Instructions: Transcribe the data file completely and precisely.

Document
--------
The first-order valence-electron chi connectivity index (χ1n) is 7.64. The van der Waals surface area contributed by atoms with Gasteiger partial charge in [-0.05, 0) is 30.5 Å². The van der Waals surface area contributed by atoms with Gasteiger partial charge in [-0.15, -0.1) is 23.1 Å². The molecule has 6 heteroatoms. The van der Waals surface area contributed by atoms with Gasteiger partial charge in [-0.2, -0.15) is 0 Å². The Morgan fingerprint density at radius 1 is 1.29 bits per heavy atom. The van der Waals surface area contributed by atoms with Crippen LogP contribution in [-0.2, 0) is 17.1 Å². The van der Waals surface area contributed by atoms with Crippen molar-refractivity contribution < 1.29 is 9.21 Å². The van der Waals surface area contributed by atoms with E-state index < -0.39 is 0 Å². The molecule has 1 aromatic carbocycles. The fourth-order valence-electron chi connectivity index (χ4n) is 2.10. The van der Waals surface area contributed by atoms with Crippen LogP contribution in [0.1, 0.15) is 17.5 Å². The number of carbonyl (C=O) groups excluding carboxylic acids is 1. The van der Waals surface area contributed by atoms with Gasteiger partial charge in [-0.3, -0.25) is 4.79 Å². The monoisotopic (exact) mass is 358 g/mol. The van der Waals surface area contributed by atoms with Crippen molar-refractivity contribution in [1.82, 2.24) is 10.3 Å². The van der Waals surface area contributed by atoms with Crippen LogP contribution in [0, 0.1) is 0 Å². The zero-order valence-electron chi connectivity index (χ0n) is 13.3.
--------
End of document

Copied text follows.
The first-order valence-electron chi connectivity index (χ1n) is 7.64. The van der Waals surface area contributed by atoms with Gasteiger partial charge in [-0.05, 0) is 30.5 Å². The van der Waals surface area contributed by atoms with Gasteiger partial charge in [-0.15, -0.1) is 23.1 Å². The molecule has 6 heteroatoms. The van der Waals surface area contributed by atoms with Gasteiger partial charge in [-0.2, -0.15) is 0 Å². The Morgan fingerprint density at radius 1 is 1.29 bits per heavy atom. The van der Waals surface area contributed by atoms with Crippen LogP contribution in [-0.2, 0) is 17.1 Å². The van der Waals surface area contributed by atoms with Crippen molar-refractivity contribution < 1.29 is 9.21 Å². The van der Waals surface area contributed by atoms with E-state index < -0.39 is 0 Å². The molecule has 1 aromatic carbocycles. The fourth-order valence-electron chi connectivity index (χ4n) is 2.10. The van der Waals surface area contributed by atoms with Crippen LogP contribution in [0.1, 0.15) is 17.5 Å². The number of carbonyl (C=O) groups excluding carboxylic acids is 1. The van der Waals surface area contributed by atoms with Gasteiger partial charge in [-0.3, -0.25) is 4.79 Å². The monoisotopic (exact) mass is 358 g/mol. The van der Waals surface area contributed by atoms with Crippen molar-refractivity contribution in [1.82, 2.24) is 10.3 Å². The van der Waals surface area contributed by atoms with Crippen LogP contribution in [0, 0.1) is 0 Å². The zero-order valence-electron chi connectivity index (χ0n) is 13.3.